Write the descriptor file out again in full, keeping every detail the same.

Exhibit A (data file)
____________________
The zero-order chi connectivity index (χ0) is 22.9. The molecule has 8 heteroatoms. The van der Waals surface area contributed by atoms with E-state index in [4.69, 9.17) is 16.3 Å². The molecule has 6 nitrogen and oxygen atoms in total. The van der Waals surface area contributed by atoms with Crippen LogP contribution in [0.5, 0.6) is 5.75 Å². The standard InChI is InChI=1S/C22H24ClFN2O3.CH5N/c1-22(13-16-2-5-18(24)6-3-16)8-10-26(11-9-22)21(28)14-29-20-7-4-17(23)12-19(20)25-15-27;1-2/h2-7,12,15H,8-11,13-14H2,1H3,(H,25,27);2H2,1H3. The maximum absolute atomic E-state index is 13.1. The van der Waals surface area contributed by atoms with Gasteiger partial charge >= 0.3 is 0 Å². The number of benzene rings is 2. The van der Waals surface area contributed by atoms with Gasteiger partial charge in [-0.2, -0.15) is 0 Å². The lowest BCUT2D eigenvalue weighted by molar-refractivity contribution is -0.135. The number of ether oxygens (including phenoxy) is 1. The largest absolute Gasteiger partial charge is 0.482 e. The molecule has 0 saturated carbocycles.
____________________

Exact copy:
The zero-order chi connectivity index (χ0) is 22.9. The molecule has 8 heteroatoms. The van der Waals surface area contributed by atoms with E-state index in [4.69, 9.17) is 16.3 Å². The molecule has 6 nitrogen and oxygen atoms in total. The van der Waals surface area contributed by atoms with Crippen LogP contribution in [0.5, 0.6) is 5.75 Å². The standard InChI is InChI=1S/C22H24ClFN2O3.CH5N/c1-22(13-16-2-5-18(24)6-3-16)8-10-26(11-9-22)21(28)14-29-20-7-4-17(23)12-19(20)25-15-27;1-2/h2-7,12,15H,8-11,13-14H2,1H3,(H,25,27);2H2,1H3. The maximum absolute atomic E-state index is 13.1. The van der Waals surface area contributed by atoms with Gasteiger partial charge >= 0.3 is 0 Å². The number of benzene rings is 2. The van der Waals surface area contributed by atoms with Gasteiger partial charge in [-0.2, -0.15) is 0 Å². The lowest BCUT2D eigenvalue weighted by molar-refractivity contribution is -0.135. The number of ether oxygens (including phenoxy) is 1. The largest absolute Gasteiger partial charge is 0.482 e. The molecule has 0 saturated carbocycles.